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Line Array vs Conventional - Which speaker do I need?

What makes line array loudspeakers so special? Do they look and sound different?

Over the years, the technology in loudspeakers has evolved greatly, especially in the area of creating speaker cabinets which allow for the sound to be thrown over increasingly large distances.

Before getting into the detail of what makes line array loudspeakers clever, we need to start by explaining the difference between them and conventional loudspeakers, plus some handy terminology. 

Conventional speakers have been around for years, with the first loudspeaker appearing in 1876, which was patented by Alexander Graham Bell, who invented it for intelligible speech for use in the first telephones. They come in many different shapes and sizes but are most commonly used for band PA systems or are installed for background music in venues such as restaurants, bars and nightclubs.

The size of a loudspeaker depends on the size of the driver. This driver is not the sort who will chauffeur you to a dinner party, but a crucial element of a speaker. It is often also referred to as a loudspeaker cone.

Sound from conventional speakers tends to spread out in a wide pattern, resulting in uneven coverage and potential sound reflections and interference. Often, speakers have a 90 x 90 dispersion, which means that the sound travels 90 degrees vertically and 90 degrees horizontally from the front of the speaker. This is fine in many locations, but for churches and large, reverberant spaces, this hinders sound quality and speech intelligibility.

So dispersion is how wide or narrow the sound radiates from a loudspeaker. The narrower the dispersion, the more controlled the sound from the speaker is going to be.

The primary advantage of line array speakers over conventional ones lies in their ability to control sound dispersion. These utilise a technique called vertical line array wavefront shaping to achieve a controlled dispersion pattern. That’s quite a mouthful, so what does it mean?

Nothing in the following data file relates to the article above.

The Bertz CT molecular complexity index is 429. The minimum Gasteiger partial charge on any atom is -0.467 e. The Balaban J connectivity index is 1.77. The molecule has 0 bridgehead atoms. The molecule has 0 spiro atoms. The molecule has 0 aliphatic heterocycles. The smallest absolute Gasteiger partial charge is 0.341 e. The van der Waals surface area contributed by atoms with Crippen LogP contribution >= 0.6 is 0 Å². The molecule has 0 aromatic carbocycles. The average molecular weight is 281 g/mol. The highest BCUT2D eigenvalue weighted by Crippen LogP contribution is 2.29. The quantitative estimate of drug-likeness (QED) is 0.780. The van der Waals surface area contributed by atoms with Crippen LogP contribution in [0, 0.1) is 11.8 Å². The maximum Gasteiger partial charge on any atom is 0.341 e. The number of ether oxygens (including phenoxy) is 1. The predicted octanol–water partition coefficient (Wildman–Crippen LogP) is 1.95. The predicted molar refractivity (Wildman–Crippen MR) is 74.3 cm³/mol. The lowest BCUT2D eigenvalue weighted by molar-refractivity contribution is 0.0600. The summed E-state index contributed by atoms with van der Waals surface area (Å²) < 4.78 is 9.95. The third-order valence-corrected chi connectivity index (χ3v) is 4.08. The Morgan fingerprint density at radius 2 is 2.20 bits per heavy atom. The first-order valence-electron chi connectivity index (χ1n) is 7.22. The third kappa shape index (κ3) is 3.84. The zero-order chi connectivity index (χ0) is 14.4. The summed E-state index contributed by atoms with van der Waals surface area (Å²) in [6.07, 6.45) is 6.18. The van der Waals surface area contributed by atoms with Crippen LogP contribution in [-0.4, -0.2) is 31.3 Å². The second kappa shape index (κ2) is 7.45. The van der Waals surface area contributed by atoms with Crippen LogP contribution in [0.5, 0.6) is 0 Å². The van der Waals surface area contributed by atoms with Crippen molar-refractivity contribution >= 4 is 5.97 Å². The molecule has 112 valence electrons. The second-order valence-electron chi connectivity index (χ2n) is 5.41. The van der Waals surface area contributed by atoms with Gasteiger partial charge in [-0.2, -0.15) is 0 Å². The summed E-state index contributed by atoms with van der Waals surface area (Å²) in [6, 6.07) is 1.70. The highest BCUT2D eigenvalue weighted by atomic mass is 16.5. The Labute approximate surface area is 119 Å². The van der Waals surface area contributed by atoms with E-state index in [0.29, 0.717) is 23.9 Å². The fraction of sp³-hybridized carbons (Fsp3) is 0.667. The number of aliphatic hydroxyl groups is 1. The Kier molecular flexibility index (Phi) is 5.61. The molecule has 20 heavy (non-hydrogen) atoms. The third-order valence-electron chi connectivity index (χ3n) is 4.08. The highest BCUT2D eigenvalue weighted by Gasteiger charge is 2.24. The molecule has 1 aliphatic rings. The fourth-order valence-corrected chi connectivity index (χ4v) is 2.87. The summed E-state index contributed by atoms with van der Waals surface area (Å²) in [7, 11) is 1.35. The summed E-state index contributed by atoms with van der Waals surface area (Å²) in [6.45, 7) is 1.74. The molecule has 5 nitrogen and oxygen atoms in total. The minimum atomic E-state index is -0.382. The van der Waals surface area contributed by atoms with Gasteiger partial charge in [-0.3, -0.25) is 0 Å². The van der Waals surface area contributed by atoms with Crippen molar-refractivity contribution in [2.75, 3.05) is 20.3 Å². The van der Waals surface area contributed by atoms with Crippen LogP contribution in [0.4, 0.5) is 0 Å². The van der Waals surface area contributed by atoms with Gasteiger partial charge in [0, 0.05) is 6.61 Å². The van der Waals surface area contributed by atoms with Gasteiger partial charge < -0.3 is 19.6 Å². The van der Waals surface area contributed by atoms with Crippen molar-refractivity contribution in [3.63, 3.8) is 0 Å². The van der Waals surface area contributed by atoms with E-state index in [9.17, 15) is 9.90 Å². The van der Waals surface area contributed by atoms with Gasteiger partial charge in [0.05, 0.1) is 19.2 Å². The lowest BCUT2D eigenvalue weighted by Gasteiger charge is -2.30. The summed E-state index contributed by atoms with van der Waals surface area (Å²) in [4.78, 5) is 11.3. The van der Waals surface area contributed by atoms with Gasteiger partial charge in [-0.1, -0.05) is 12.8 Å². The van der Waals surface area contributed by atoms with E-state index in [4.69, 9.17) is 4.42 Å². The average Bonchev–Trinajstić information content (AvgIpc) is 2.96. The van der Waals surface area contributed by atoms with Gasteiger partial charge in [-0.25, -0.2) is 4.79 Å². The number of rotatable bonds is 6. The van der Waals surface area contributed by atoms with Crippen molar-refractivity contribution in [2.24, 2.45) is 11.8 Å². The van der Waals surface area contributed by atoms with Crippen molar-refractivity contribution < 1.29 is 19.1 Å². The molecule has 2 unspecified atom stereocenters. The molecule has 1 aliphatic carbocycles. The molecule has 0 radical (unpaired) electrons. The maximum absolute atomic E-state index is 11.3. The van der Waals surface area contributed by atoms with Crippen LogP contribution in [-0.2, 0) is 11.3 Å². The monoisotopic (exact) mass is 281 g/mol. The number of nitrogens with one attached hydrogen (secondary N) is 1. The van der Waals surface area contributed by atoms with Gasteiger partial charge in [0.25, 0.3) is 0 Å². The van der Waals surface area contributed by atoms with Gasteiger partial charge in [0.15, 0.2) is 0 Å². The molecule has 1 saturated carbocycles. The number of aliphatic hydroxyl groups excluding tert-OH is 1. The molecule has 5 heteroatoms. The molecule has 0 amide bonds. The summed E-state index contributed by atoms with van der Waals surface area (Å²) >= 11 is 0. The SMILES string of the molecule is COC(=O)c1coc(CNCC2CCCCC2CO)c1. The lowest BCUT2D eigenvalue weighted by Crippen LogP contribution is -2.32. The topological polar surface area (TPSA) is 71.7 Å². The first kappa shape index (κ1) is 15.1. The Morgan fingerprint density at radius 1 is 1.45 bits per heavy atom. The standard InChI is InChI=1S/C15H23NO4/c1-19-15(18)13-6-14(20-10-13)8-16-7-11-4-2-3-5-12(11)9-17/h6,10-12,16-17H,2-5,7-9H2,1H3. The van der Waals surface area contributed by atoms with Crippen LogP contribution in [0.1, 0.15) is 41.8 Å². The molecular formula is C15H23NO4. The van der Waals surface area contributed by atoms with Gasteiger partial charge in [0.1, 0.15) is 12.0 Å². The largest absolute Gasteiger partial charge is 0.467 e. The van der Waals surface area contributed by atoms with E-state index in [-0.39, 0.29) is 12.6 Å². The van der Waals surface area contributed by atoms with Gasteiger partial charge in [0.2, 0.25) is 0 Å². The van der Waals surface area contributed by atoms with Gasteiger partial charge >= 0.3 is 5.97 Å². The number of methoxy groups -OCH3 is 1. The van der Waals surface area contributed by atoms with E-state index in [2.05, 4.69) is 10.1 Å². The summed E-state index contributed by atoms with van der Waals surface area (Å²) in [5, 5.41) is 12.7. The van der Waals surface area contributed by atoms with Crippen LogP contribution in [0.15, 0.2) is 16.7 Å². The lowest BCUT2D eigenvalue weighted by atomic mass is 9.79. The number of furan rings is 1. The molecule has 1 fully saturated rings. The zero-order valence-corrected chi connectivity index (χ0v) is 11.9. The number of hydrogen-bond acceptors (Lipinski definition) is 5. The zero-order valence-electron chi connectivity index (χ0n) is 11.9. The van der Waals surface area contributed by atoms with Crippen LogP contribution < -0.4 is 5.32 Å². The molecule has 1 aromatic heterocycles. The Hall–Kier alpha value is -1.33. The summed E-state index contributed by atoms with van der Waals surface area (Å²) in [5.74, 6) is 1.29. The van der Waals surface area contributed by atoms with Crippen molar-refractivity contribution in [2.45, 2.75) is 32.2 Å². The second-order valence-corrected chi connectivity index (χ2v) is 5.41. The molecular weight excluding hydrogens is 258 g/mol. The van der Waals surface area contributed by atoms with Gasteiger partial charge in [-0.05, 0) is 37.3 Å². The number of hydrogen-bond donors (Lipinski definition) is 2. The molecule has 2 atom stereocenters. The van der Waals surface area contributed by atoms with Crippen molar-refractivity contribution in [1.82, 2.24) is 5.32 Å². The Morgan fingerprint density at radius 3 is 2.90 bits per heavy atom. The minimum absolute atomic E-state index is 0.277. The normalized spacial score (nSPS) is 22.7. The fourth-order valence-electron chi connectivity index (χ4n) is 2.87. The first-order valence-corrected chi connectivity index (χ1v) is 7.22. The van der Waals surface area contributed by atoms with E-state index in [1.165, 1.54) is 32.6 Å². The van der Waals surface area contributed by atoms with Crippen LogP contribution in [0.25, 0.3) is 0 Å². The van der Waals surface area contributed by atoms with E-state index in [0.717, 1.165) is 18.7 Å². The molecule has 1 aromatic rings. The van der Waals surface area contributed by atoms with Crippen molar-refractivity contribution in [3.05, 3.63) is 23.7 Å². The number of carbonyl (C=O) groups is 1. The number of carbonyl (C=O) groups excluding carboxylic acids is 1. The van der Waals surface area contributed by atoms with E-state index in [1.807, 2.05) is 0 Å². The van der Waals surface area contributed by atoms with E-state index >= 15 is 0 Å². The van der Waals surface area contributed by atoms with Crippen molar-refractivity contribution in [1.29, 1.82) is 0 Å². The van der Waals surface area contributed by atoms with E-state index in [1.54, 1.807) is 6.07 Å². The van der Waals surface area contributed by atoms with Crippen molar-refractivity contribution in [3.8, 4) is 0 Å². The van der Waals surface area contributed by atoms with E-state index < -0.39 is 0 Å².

Simply put, the drivers in the speaker are precisely arranged in a vertical line within the cabinet, and each one is carefully angled so that when sound waves are emitted from the driver, the sound waves sum together to push the sound further out from the speaker and in a more directional manner.

Some (very expensive) line array loudspeakers, both in the installed and live performance markets, allow you to change the directivity of each speaker, which gives the sound engineer incredible control over the dispersion of sound. This is useful in particularly reverberant spaces such as a cathedral, where the speakers can be tuned to focus on the audience with the accuracy of a laser beam, maximising the coverage across the congregation and minimising issues caused by the sound reflecting off the large space.


Overall, the controlled dispersion of line arrays helps to minimise echoes and reflections, leading to improved speech intelligibility, especially in acoustically challenging environments. However, it is important to note that while line array speakers excel in certain applications, they may not always be the best choice for smaller venues or situations where precise control over sound dispersion is not a priority.

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